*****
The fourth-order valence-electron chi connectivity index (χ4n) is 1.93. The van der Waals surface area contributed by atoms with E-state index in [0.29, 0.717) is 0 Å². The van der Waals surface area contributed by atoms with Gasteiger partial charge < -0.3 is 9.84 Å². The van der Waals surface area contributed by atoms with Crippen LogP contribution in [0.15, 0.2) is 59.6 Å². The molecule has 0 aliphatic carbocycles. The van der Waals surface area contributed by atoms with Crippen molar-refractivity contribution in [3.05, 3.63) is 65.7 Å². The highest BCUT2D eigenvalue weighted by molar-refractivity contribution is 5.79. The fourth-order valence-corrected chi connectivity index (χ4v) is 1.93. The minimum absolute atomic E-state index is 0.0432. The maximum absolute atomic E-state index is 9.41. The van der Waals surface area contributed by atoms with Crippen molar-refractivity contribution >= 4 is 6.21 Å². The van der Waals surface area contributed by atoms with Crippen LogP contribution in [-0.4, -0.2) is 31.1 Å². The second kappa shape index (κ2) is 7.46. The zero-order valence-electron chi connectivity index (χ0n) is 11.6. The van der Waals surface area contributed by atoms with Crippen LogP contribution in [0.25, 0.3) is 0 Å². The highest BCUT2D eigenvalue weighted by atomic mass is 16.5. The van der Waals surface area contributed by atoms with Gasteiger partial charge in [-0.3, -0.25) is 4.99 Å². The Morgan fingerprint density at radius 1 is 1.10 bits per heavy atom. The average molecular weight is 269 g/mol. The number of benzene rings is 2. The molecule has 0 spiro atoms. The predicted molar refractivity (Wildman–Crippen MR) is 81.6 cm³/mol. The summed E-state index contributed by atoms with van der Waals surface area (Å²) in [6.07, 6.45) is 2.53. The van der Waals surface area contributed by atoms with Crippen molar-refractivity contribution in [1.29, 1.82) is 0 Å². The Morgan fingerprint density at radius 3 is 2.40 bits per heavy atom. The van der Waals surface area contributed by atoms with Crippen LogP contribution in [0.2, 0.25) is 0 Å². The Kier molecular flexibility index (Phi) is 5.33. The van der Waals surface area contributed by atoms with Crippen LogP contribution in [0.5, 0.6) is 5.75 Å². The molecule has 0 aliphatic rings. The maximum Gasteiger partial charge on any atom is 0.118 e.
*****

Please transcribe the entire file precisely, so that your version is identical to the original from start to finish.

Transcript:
The fourth-order valence-electron chi connectivity index (χ4n) is 1.93. The van der Waals surface area contributed by atoms with E-state index in [0.29, 0.717) is 0 Å². The van der Waals surface area contributed by atoms with Gasteiger partial charge < -0.3 is 9.84 Å². The van der Waals surface area contributed by atoms with Crippen LogP contribution in [0.15, 0.2) is 59.6 Å². The molecule has 0 aliphatic carbocycles. The van der Waals surface area contributed by atoms with Crippen molar-refractivity contribution in [3.05, 3.63) is 65.7 Å². The highest BCUT2D eigenvalue weighted by molar-refractivity contribution is 5.79. The fourth-order valence-corrected chi connectivity index (χ4v) is 1.93. The minimum absolute atomic E-state index is 0.0432. The maximum absolute atomic E-state index is 9.41. The van der Waals surface area contributed by atoms with Crippen molar-refractivity contribution >= 4 is 6.21 Å². The van der Waals surface area contributed by atoms with Crippen LogP contribution in [-0.4, -0.2) is 31.1 Å². The second kappa shape index (κ2) is 7.46. The zero-order valence-electron chi connectivity index (χ0n) is 11.6. The van der Waals surface area contributed by atoms with Crippen LogP contribution in [0.25, 0.3) is 0 Å². The highest BCUT2D eigenvalue weighted by atomic mass is 16.5. The van der Waals surface area contributed by atoms with Gasteiger partial charge in [-0.3, -0.25) is 4.99 Å². The Morgan fingerprint density at radius 1 is 1.10 bits per heavy atom. The average molecular weight is 269 g/mol. The number of benzene rings is 2. The molecule has 0 spiro atoms. The predicted molar refractivity (Wildman–Crippen MR) is 81.6 cm³/mol. The summed E-state index contributed by atoms with van der Waals surface area (Å²) in [6.07, 6.45) is 2.53. The van der Waals surface area contributed by atoms with Crippen molar-refractivity contribution in [1.29, 1.82) is 0 Å². The Morgan fingerprint density at radius 3 is 2.40 bits per heavy atom. The van der Waals surface area contributed by atoms with Crippen LogP contribution in [0.2, 0.25) is 0 Å². The Kier molecular flexibility index (Phi) is 5.33. The van der Waals surface area contributed by atoms with Crippen LogP contribution in [0.5, 0.6) is 5.75 Å². The molecule has 0 aliphatic rings. The maximum Gasteiger partial charge on any atom is 0.118 e.